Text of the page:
The lower line represents the same approach, starting with the stated HDKs to define the line for the F24 and E18. In fact the same HDKs included in the F24 and E18 reloads have the same advertised delays, namely HDK 11 and HDK 12 for 4 and 7 seconds respectively. That means that the line definded by these two HDKs works for both reloads as well. The amusing thing is that what the lower plot shows is that HDK 7 (which is NOT on the lower line... that first asterisk is the HDK 8 data point) would mathematically yield a negative delay which is impossible. That means that the delay would be entirely consumed during the burn of the motor. HDK 8 (given the equation which produced the line of delay length vs delay time) gives a delay length of very close to zero which indicates that when the motor burnout occurs for the F24 or E18, the HDK 8 delay is completely consumed. That also tells you immediately that the burn rate of the delay for the F24 or E18 during thrust is (ideally) 13/32" per 2.14 seconds (the hdk 8 delay length per the 2.14 seconds burn time) or about 6/32" per second. So for the F24 or E18, any delay shorter than 13/32" will burn through before the end of thrust.

The delay time vs. delay length functions in fact are:
F39/E28: delay-time = 32 *(delay length) - 7
F24/E18: delay-time = 32 *(delay length) - 13

The slope of the line (32) has the units of seconds per inch (eg. 1/32" per second)

All this is based on aerotech's numbers in the xml document from their website... you have to have faith that you're not getting a bonus. The burn times of the F39/E28 are very nearly the same (as is the F24/E18) as shown by the NAR test data so you can in principle select HDKs to give you a somewhat broader range of delays before resorting to drilling for example. That's all assuming aerotech's data is ostensibly correct...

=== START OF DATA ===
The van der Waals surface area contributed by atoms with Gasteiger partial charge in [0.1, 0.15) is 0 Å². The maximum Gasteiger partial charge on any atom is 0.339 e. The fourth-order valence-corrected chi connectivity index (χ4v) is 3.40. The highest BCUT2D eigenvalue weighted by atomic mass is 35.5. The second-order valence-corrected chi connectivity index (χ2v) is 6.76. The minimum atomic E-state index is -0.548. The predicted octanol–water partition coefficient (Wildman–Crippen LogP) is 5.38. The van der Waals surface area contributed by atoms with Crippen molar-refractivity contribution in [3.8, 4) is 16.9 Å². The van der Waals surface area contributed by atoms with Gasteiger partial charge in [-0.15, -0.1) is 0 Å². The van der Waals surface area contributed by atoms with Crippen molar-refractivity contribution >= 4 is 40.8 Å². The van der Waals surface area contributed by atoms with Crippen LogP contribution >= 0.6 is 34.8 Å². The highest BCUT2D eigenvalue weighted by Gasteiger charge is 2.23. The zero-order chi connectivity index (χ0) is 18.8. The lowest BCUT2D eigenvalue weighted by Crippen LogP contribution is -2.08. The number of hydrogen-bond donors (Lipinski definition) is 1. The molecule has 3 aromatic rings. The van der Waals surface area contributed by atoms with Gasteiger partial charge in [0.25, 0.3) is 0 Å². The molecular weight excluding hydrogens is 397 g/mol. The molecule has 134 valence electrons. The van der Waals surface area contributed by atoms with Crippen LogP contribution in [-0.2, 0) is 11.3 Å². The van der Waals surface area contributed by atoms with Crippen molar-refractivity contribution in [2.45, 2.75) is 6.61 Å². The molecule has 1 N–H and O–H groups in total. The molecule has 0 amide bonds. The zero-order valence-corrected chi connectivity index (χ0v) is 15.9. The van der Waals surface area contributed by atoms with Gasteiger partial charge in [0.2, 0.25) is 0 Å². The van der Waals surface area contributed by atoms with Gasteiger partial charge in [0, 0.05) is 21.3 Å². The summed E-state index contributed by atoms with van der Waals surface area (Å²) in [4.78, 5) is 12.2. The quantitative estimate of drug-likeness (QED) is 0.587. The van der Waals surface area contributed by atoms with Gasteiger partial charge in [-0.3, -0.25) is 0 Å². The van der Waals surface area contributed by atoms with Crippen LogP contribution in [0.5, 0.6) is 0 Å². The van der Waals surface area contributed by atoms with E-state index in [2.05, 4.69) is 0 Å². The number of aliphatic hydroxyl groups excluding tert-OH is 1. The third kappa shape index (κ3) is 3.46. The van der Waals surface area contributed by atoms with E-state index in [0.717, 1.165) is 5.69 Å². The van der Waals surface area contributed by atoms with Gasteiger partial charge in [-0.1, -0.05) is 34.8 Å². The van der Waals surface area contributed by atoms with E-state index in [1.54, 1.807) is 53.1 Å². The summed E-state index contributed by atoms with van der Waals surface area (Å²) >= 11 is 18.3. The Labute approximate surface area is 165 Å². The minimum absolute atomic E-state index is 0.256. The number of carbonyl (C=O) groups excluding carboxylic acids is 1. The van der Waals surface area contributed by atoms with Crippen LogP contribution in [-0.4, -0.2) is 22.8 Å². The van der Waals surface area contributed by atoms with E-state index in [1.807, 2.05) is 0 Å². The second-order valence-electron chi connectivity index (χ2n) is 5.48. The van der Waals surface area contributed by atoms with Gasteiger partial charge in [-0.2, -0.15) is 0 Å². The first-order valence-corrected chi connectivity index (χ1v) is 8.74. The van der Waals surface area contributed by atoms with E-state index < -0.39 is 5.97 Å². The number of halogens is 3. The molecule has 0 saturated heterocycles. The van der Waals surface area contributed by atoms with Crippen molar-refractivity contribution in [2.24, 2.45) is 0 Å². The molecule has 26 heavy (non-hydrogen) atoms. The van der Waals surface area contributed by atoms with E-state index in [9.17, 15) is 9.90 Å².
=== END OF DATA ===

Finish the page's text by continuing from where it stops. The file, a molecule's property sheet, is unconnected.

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dhbarr

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Just remember, putting one of the not-as-sold delays ( e.g. to get a g76-13g ) can be considered EX, though drilling is approved.

Never go below 4s.
 

DeltaVee

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Just remember, putting one of the not-as-sold delays ( e.g. to get a g76-13g ) can be considered EX, though drilling is approved.

Never go below 4s.
The 4 second rule is a good one considering the variability of the delays in the first place. Odd thing is, I would think using the not-as-sold delay would be a better bet than drilling however, Da' rules is da' rules.
 
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dhbarr

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The 4 second rule is a good one considering the variability of the delays in the first place. Odd thing is, I would think using the not-as-sold delay would be a better bet than drilling however, Da' rules is da' rules.
I think it just means no one has asked AT for a ruling :)
 

DeltaVee

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Just remember, putting one of the not-as-sold delays ( e.g. to get a g76-13g ) can be considered EX, though drilling is approved.

Never go below 4s.
dhbarr,

Can you point me at any documentation that drilling the standard delays are an approved practice? At our last launch, our LCO wagged his finger at me after a flight when I blurted out that I had shaved a few secs of my F39-9 reload. I searched in vain for a definitive ruling and would love to know that I'm not in violation!
 

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iirc the 4 second rule was to keep the delay from being blown through while motor was at full pressure due to the delay being drilled to a point it was too thin to hold up to the pressure.
 

DeltaVee

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iirc the 4 second rule was to keep the delay from being blown through while motor was at full pressure due to the delay being drilled to a point it was too thin to hold up to the pressure.
I'm good with the 4 second rule, but my LCO implied that modification of standard shipped delays (eg. the 9 and 6 sec delays for the F39) is not technically allowed, and that allowed modification only applies to those motors shipped with a single long delay (eg. F51NT-10 and the DMS G80NT-14A). My intention was to turn an F39-9 into an F39-7. Since the package designates the F39 as a 9(6), I was then "sure" that I had at least a "4"!